In the April issue this year (vol. 15, issue 2), there will be a Special Feature devoted to vegetation restoration, based on a symposium of the Society for Ecological Restoration.
We are very grateful for the excellent co-operation we receive from Wiley-Blackwell Ltd. They have co-operated with us to emphasize that the journal is owned by the IAVS by placing its logo on a slightly re-designed front cover. It now appears also on the first page of each paper, together with a layout re-design, the first major make-over since the journal started in 1998. We shall shortly be changing the online contents pages for an issue to include a brief summary of each paper, with an image. The publishers are responsible for production and commercial aspects. IAVS, through its editors, is responsible for the content, but they are very ably helped in by the staff at Editorial Office Ltd.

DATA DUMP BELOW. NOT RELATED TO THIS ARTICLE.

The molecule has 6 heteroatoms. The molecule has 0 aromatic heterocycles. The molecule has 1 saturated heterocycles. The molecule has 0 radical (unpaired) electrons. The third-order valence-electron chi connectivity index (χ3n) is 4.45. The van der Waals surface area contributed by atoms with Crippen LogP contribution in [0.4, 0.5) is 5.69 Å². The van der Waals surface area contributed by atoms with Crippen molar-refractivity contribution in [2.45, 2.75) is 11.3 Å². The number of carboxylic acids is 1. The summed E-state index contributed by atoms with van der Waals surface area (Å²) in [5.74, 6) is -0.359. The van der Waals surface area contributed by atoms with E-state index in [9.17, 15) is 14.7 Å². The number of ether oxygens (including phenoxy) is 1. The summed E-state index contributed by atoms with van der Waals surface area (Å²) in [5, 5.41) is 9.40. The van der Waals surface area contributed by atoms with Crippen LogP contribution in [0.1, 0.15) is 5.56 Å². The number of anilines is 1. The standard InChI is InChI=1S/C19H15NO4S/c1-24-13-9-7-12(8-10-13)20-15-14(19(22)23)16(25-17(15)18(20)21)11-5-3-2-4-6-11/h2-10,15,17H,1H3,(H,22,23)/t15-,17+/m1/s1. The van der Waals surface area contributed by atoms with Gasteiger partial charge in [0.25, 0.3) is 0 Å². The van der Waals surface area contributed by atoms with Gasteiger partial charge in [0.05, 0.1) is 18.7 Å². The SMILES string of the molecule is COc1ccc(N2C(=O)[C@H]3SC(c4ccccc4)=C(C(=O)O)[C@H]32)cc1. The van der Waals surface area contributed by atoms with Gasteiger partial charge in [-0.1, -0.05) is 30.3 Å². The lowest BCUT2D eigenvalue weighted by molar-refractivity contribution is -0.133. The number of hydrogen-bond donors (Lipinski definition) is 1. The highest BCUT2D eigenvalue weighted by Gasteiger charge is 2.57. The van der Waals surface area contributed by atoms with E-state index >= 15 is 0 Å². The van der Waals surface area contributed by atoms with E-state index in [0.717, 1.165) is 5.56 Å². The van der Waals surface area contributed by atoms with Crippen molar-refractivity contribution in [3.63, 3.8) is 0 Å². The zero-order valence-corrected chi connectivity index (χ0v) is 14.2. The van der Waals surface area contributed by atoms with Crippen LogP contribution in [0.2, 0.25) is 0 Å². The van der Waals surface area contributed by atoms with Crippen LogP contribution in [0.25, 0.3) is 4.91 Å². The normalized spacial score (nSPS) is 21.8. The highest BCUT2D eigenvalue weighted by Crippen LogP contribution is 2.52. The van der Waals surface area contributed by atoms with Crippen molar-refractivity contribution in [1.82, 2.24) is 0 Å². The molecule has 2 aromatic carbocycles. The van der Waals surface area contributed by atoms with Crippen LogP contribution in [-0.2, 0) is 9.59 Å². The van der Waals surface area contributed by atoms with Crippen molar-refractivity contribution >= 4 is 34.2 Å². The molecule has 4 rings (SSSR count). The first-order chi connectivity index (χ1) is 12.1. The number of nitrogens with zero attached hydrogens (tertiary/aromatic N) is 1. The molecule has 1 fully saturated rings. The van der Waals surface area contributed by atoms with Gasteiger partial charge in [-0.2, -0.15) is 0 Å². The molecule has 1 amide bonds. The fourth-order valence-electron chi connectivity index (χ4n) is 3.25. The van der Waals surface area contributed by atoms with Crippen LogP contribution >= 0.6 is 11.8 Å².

We have been concerned about formats in electronic appendices (Supporting Information). We had allowed formats of the author's choice. However, we have seen how fast formats go out of date. Microfilms were once major archives in libraries, now they are hardly seen. The latest versions of MS-Word cannot read files created by the earliest versions, and new standards for preserving files are developed. Applied Vegetation Science appendices can contain a range of material: large figures and tables, raw data, calculation examples, computer program source, extra photographs, etc. All such material should in future be in PDF format. Several figures or photographs can appear in the same PDF, but in any case with the caption embedded in the PDF. Text that the reader might want to extract (including data, tables, and computer program source code) should be duplicated as a plain text file (TXT, or CSV if appropriate), with any data/table-columns separated by tabs. We do not know how future-proof all this will be, but it seems the most likely to survive.
The IAVS Annual Symposium for 2012, the 55th, will be held in Mokpo City, South Korea, on 23–28 Jul, and promises to be very well organized. These Symposia offer an opportunity for the editors to meet other vegetation scientists (notably authors and potential authors) and Wiley-Blackwell representatives. Anyone interested in plant communities should find it well worth attending.